The Red Balloon & White Mane
Solitary boys find unlikely companions in The Red Balloon (1956) and White Mane (1953), two gorgeous fables from French filmmaker and photographer Albert Lamorisse (1922-70). Long out of circulation, these shorts have been lovingly restored under the supervision of Lamorisse’s son Pascal, who appears in both films. The Red Balloon (34 minutes) and White Mane (40 minutes) are visual stunners, but it’s their sense of wonder that really enchants. Lamorisse has an amazing eye as well as an unerring sense of how children integrate their imagination with the all-too-real world around them.
The elusive quality of whimsy – so many children’s films aim for it and fail – permeates The Red Balloon, as 6-year-old Pascal Lamorisse learns that an inanimate object can be a boy’s best friend. After finding a giant red balloon and carting it around Ménilmontant (a hilly neighborhood at the outer reaches of Paris), this schoolboy discovers that his new sidekick has a will of its own – and a mischievous streak. Albert Lamorisse shifts from scenes that capture Paris in the 1950s to flights of fancy with seamless confidence. The restored Technicolor really makes the red of the balloon pop, its vibrancy contrasting with the somber buildings. There’s minimal dialogue in The Red Balloon, so it’s surprising to note that it won an Oscar for Best Original Screenplay. What little is said is subtitled, but newly-written English narration (read by Peter Strauss) helps set the stage for White Mane.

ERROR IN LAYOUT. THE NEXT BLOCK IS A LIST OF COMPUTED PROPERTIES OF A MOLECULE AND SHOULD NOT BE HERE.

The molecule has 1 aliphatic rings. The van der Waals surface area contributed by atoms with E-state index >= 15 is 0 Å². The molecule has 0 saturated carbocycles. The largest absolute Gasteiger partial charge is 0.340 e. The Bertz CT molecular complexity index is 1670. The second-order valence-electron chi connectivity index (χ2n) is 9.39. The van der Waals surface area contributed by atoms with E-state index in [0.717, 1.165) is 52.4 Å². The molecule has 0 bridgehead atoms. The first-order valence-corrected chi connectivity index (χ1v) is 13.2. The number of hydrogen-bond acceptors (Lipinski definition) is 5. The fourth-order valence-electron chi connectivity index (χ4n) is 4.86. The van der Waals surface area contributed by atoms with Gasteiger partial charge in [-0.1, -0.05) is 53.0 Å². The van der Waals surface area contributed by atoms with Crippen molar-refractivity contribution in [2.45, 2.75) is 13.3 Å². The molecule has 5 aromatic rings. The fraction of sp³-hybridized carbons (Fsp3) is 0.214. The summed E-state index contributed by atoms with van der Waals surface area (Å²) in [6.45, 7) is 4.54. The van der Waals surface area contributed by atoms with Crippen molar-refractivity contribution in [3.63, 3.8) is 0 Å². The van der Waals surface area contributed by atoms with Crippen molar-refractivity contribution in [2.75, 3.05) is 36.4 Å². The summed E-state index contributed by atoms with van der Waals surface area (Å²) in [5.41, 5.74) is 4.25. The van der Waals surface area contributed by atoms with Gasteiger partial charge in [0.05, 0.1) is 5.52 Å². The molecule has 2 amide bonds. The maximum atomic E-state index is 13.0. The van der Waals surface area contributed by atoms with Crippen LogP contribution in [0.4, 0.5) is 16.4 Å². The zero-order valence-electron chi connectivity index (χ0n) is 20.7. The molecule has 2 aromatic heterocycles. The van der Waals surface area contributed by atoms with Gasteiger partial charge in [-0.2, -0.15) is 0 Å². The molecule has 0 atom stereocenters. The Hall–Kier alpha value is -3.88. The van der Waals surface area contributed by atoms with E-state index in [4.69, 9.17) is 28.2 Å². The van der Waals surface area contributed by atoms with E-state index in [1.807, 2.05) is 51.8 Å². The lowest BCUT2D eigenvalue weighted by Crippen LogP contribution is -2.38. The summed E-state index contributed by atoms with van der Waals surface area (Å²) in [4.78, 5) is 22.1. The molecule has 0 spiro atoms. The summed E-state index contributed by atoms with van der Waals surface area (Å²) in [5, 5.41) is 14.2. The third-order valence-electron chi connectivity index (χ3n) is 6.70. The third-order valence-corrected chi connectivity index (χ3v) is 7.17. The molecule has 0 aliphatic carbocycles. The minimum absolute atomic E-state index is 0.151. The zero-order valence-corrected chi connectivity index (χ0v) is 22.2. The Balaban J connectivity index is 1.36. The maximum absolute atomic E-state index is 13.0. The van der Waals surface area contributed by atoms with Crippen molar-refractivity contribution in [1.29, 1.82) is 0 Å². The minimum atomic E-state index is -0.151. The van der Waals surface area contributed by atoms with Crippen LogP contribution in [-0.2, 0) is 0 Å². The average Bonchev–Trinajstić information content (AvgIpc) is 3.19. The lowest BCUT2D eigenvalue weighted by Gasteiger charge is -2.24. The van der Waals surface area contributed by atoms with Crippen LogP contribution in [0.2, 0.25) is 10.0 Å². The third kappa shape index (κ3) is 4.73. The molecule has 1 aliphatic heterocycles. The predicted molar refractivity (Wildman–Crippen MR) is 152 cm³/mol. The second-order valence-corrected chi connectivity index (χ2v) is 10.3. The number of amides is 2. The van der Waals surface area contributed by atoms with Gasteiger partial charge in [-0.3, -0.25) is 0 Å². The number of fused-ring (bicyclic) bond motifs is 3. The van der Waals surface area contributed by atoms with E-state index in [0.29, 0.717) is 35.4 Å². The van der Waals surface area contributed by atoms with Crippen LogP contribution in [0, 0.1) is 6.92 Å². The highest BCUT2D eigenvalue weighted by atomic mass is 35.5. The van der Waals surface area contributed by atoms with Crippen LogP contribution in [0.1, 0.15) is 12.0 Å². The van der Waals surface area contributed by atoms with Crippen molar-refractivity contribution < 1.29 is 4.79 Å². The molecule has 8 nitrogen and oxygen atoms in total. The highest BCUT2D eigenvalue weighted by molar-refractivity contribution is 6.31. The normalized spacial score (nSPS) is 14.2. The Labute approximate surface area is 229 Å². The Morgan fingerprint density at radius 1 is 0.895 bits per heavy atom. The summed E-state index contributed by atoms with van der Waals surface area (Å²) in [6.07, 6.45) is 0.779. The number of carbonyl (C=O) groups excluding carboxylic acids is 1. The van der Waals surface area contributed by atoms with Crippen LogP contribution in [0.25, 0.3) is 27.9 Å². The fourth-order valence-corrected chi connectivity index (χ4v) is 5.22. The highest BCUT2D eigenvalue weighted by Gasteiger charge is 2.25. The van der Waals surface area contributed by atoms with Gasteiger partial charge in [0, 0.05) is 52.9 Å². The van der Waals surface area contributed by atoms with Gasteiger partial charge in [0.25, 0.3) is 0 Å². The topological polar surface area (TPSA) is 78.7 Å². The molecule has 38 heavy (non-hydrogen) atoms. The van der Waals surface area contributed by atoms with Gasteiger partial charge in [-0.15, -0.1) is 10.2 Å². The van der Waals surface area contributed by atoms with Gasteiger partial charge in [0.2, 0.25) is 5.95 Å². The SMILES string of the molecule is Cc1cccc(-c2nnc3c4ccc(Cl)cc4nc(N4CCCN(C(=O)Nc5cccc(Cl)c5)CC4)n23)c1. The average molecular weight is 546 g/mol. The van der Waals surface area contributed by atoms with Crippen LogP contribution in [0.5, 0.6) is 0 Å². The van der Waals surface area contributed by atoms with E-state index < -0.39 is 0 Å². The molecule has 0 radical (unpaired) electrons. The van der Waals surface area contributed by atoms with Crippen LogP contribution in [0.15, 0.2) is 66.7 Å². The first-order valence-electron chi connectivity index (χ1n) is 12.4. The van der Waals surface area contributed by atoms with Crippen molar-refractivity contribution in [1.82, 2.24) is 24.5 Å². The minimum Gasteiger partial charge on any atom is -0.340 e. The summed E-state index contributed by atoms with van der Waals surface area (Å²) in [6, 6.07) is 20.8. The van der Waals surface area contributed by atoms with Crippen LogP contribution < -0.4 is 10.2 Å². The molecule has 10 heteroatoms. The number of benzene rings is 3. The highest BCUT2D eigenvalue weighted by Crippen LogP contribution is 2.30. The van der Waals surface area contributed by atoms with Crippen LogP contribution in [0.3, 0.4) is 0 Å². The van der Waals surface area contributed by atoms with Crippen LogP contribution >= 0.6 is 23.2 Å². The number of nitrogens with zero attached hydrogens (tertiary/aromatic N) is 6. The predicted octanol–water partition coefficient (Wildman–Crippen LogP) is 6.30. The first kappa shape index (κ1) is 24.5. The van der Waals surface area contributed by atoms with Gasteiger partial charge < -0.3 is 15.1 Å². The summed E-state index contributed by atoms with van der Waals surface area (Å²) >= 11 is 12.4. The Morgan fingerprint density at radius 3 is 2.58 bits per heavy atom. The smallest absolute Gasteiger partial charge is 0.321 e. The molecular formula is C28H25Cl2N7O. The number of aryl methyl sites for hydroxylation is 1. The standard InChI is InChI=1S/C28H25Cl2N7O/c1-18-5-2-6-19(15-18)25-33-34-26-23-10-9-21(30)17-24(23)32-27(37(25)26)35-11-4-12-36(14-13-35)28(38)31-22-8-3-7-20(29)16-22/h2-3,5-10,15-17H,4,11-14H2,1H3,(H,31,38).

Shot in silvery black and white, with the feel of a nature documentary, White Mane follows a wild horse who roams the marshy river delta of La Camargue in southwest France. (The area is now a nature preserve.) Pursued by ranchers who want to tame him, White Mane also captures the attention of a young fisherman (Alain Emery), who forms a bond with the elusive horse. As comfortable as Albert Lamorisse is in Paris, he’s even more at ease in La Camargue, capturing this ancient way of life with immediacy and verve. White Mane is meditative one moment, action-packed the next: exquisite images of equine bonding are followed by a frightening battle between rival horses, and extended chase scenes. What’s played primarily for laughs in The Red Balloon is deadly serious in White Mane, as each boy struggles to maintain his new alliance, and savor that first taste of freedom.
Review by Serena Donadoni
Re-released on November 16, 2007
First published in the Metro Times.